Meanwhile, Mr. Stone had published his views, in a series of letters on "The Atonement," early in the same year. Some of his positions were so shocking as ultimately to produce alarm and division in the ranks of his own people. Messrs. Marshall and Thompson returned to the Presbyterian church, in October, 1811. Of the five fathers of "the Christian church," Mr. Stone only remained faithful. McNemar and Dunlavy having gone to the Shakers some years before, he was now deserted by Thompson and Marshall, who returned to the bosom of their first love.

In 1814, Mr. Stone published a bulky "Address to the Christian churches in Kentucky, Tennessee and Ohio." As in his letters on the Atonement, he had given his strength to the defense of Pelagianism, he devoted a large part of the present pamphlet to the defense of Socinian or Arian views. Another edition of this address was published, in 1821. In 1826, Mr. Stone commenced the publication of "The Christian Messenger," a small monthly. This, it is believed, was the first and only periodical published in the interest of the "Christian connection," as the denomination was often styled. The sect enjoyed but small prosperity in Kentucky, after its first burst of enthusiasm had subsided. It however extended rapidly over the northern states, from New England to the far west. It found a few people whose genius it suited, in every locality to which it was introduced, but never became numerous anywhere.

When the doctrinal views of Barton W. Stone and those
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of Alexander Campbell were brought to a comparison by means of the Christian Messenger, edited by the former, and the Christian Baptist, conducted by the latter, there were so many points of agreement, that a union between the two sects was soon proposed. To carry the proposal into effect, a great mass-meeting, composed of members of both sects, was held in Lexington, January 1, 1832, and days following. The union was agreed to, by preachers and people. John Smith, Campbellite, and John Rogers, Stonite, were appointed to visit the churches of both sects, together, and endeavor to consummate the-union. Their labors were successful, and the union was completed, so far as Kentucky was concerned. At the time of the union, the numbers of the two sects were supposed to be nearly equal, each embracing about 8,000.4 The rod cast down by the Presbyterians, and becoming a serpent, was sallowed up, by the rod cast down by the Baptists, nearly thirty years later, and which had also become a serpent.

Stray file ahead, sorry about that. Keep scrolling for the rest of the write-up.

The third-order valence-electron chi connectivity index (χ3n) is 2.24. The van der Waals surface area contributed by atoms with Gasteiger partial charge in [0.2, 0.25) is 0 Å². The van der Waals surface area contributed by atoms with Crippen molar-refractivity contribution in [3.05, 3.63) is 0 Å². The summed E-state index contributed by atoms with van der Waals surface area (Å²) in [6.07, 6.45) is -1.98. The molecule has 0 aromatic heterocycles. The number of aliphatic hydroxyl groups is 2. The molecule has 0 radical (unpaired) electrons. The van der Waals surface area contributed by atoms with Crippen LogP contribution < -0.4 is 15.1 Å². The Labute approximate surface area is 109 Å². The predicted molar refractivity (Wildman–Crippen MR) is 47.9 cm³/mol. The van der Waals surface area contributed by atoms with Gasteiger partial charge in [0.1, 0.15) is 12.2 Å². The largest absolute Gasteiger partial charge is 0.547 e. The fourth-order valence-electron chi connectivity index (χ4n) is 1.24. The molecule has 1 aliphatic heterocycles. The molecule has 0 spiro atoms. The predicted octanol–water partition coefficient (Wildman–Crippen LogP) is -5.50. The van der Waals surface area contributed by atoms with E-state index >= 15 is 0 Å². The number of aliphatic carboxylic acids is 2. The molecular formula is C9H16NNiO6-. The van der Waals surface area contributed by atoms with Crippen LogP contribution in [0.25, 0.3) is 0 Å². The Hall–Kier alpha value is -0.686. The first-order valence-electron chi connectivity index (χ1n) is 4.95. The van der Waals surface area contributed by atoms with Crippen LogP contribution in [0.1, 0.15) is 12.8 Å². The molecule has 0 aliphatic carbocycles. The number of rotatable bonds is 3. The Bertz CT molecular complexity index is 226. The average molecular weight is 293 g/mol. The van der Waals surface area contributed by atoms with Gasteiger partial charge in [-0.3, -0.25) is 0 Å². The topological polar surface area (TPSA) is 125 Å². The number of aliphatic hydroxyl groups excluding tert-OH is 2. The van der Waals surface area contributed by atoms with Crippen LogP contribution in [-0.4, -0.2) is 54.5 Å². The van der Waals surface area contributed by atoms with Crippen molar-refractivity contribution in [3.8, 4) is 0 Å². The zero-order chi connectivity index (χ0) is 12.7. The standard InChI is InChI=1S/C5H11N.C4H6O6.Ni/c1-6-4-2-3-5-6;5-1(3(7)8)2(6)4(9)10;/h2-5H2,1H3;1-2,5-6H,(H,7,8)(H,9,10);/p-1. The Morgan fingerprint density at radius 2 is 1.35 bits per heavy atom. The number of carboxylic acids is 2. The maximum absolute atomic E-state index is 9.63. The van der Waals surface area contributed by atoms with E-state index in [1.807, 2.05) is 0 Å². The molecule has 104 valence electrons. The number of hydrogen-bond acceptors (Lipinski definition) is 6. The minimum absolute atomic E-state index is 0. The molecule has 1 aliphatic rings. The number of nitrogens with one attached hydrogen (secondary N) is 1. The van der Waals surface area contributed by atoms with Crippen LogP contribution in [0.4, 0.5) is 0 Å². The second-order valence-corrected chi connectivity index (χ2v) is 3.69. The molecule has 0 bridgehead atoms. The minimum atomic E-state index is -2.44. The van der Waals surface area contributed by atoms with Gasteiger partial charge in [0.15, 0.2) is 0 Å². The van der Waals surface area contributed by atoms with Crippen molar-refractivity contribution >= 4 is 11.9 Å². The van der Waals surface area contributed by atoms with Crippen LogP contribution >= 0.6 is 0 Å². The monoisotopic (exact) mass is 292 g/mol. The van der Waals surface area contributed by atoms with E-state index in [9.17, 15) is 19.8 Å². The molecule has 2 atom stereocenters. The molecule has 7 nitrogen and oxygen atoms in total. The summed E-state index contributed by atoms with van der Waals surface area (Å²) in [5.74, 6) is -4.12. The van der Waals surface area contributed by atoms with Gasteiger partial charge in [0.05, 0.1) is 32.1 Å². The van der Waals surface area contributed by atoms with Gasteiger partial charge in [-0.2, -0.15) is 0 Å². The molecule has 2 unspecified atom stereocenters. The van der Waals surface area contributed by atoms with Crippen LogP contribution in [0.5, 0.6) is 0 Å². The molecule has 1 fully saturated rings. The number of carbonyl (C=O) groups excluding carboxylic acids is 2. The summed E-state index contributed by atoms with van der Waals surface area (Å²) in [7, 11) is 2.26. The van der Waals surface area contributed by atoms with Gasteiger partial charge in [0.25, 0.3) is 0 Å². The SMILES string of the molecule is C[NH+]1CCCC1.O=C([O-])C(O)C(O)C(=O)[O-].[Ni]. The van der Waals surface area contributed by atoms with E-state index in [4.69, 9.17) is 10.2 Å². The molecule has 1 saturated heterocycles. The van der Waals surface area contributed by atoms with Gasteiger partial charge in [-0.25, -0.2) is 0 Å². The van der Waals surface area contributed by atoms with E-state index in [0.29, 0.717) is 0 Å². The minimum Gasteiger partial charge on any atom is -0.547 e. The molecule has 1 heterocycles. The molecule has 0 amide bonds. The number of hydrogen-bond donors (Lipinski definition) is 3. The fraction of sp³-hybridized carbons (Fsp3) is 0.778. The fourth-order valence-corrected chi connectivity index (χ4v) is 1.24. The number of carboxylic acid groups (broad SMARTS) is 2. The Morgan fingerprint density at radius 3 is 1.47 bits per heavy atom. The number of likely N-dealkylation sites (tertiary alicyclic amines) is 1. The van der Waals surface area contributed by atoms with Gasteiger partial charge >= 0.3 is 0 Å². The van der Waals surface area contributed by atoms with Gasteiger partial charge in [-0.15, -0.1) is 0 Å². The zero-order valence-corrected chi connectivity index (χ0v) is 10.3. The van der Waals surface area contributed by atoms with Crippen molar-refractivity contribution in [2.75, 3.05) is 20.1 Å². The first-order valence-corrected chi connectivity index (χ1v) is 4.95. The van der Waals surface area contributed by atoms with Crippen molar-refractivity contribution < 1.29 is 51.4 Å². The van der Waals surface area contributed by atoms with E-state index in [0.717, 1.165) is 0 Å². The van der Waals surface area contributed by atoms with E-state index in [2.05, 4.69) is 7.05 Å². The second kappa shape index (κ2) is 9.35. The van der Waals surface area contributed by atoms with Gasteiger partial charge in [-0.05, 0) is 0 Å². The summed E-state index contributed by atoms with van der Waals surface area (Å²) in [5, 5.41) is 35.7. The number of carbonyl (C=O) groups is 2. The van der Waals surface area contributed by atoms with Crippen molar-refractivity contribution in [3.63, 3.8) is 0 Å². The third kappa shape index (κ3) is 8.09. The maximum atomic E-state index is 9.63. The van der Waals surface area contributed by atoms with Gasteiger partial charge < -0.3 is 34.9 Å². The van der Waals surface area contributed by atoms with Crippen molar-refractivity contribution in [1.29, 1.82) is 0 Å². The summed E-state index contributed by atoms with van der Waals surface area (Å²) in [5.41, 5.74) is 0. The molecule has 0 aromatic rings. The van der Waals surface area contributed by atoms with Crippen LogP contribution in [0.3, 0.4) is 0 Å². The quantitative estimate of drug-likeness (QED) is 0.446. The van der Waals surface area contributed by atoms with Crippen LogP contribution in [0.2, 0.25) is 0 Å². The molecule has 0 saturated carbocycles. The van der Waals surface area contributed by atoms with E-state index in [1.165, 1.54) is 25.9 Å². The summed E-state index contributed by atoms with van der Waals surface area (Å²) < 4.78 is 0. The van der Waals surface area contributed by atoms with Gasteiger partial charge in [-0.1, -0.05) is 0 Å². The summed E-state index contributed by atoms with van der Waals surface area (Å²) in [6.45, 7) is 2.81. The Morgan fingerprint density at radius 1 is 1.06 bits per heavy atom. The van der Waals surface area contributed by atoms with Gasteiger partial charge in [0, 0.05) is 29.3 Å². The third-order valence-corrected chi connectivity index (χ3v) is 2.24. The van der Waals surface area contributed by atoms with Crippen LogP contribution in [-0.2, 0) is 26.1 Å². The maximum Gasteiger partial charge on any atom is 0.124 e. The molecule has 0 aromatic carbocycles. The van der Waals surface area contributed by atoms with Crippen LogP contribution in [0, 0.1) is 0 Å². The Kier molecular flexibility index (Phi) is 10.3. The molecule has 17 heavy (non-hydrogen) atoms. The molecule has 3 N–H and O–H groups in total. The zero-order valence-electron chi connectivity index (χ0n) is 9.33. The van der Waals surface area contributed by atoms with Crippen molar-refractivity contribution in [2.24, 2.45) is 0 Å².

The Cumberland Presbyterian Church
This body, like the last one treated of, grew out of the great revival. It originated in the southwestern part of Kentucky, and the adjoining region of Tennessee, commonly known at that period, as the Green River and Cumberland River settlements. In the former of these settlements, then all embraced in Logan county, the revival begun under the ministry of James McGready, as early as 1799. By means of Sacramental meetings and camp-meetings, held by the Presbyterians, and freely participated in by the Methodists, the work spread very rapidly, and many new Presbyterian congregations were formed. The young congregations were without pastors, and there were no preachers in the country to minister to them. The confession of faith, of that denomination, requires that none shall enter the ministry without a classical education. Men of this character, with other suitable qualifications for the Christian ministry, could not be found in the newly settled country.

Under these circumstances, David Rice, or as he was reverently called by his brethren, "Father Rice," advised Transylvania
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Presbytery, within whose bounds the destitute congregations were located, to license men, for the present emergency, who were not classically educated. This advice was hesitatingly agreed to, and, in October, 1801, Finis Ewing, Samuel King, and Alexander Anderson, were licensed to catechise and exhort in the vacant congregations. On their return from Presbytery, they immediately formed “circuits,” after the manner of the Methodists, including all the vacant congregations. Without the formality of taking a text, they preached Christ to the people with much zeal and effect. The following spring, Mr. Anderson, by a majority of one, was licenced to preach, and, by the same majority, Ewing and King were refused license, for the time. In October, 1802, they also were licensed, but against the protest of three preachers and two elders.